Diane Hailey, editor of the OSW Newsletter, sat down recently with two of the proponents of Roanoke’s urban bike scene. Andrea Garland is a traffic engineer with the City of Roanoke and Jeremy Holmes is the director of Ride Solutions, a non-profit which brings awareness of better and more efficient transportation options.
Andrea, the new bike lane on Elm Avenue seems to be widely supported by the Old Southwest neighborhood. Is it going to happen this summer?
We conducted a survey and collected responses over the course of three months about the potential changes on Elm Avenue. The survey received over 500 responses and had about 40% participation from the Old Southwest Community. Based on the survey responses, the proposed bike lane project on Elm Avenue is supported by the OSW community, as well as by neighboring communities city-wide. However, I expect to have a community discussion about the project in the upcoming neighborhood meeting, on February 15, to assist the city in making a final decision.
Jeremy, what do these bike lanes typically mean for neighborhoods like Old Southwest? Do people use them to get around in the neighborhood or to connect to other neighborhoods?
Almost certainly, it will be both. As Roanoke’s network of on-road bicycle accommodations grows, it will be easier and safer for one neighborhood to connect to another by bike. In the meantime, bike accommodations on traditionally automobile-centric corridors like Elm will make it safer to people to navigate their own communities.
Andrea, not all Roanoke neighborhoods have been selected to get bike lanes. How were Elm Avenue and Old Southwest selected as early adopters?
The City of Roanoke adopted a Complete Streets Policy in 2008, establishing the goal that when streets are built, reconstructed, or undergoing maintenance (e.g. repaving), the city will utilize those standards to make the streets more accommodating for pedestrians and bicycles. Since 2008 via the annual paving program the city has installed 38 miles of bike lanes in all quadrants of the City. Elm Avenue was a candidate this year, because it is on the 2018 paving list, and because Elm Avenue is such an important commuting connection to downtown and provides direct access across the bridge to the Roanoke River Greenway.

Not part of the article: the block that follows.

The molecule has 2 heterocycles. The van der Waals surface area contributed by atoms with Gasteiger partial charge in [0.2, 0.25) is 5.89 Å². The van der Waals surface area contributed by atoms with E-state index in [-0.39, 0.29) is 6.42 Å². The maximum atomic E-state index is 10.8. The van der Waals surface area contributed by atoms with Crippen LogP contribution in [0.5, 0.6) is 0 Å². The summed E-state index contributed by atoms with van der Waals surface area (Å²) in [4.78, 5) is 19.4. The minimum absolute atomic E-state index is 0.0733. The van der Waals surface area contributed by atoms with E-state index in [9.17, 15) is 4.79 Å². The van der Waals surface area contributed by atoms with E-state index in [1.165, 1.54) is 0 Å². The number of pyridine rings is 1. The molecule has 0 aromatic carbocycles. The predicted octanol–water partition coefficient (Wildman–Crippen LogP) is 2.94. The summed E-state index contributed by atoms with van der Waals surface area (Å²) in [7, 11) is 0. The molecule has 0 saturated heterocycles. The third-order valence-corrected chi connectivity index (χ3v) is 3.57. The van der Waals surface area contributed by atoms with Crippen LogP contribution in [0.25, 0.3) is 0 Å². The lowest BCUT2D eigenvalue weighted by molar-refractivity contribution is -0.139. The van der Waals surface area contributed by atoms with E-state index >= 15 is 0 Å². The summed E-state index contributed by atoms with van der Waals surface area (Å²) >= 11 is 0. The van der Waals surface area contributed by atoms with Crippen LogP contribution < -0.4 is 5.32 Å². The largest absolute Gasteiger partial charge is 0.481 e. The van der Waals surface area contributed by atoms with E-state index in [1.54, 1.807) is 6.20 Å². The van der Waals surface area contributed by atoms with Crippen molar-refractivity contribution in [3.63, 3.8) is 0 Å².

Jeremy, do you see bike lanes appearing in every neighborhood in Roanoke? How and why should neighborhoods be selected for them?
Sure, I think it would be great to make sure that every neighborhood in Roanoke is connected by bike, but I think it’s also important to remember that most neighborhood streets are already very bike-friendly because of slow traffic speeds and low volumes. Bike lanes are great when space needs to be made on a high-traffic connector like Elm Avenue, but I think things like good way finding signage and routing are excellent ways to bring people into neighborhoods without necessarily needing to stripe a lane.
Andrea, when should we expect to see the Elm Avenue bike lane? How will the Wasena Bridge closure affect the bike lane?
Elm Avenue is scheduled for paving this summer after the Water Authority completes its water main work. The bike lanes, if installed, will be striped just after paving. The proposed Wasena Bridge project is planned to begin in FY2020 and shouldn’t affect the proposed bike lane. Proposed roadway changes due to the Wasena Bridge project are expected to have a positive impact on traffic flow and connectivity for all users in the southwest neighborhoods.
Jeremy, do bike lanes increase ridership in a city, or do the same bike users simply expand their typical rides according to the available bike lanes?
Bike lanes are generally a precursor to more ridership, though the connection may not be immediate. New riders need to feel that there is safe space for them on the road before they even consider riding, and bike lanes accomplish that. However, any individual bike lane may not see an immediate growth in ridership until it’s sufficiently connected to important destinations.
Andrea, do you know if bike lanes increase home values in cities? Is there any data to support the economic impact of bike lanes in mixed-use residential areas like Old Southwest?
I believe it does. This article, from the National Association of Realtors, does a good job explaining the impacts of ‘Complete Streets” projects near homes. My personal opinion is that in general the more the city invests in bicycle and pedestrian infrastructure, the more attractive urban dwelling becomes. But, aside from the bike lane itself, what would make Elm Avenue a more attractive neighborhood street would be the conversion of a 3-lane road with intermittent parking to a two-lane main street, with shorter pedestrian crossings, and better sight lines for pedestrians and vehicles crossing Elm Avenue. Everyone benefits from a safer street with more orderly traffic.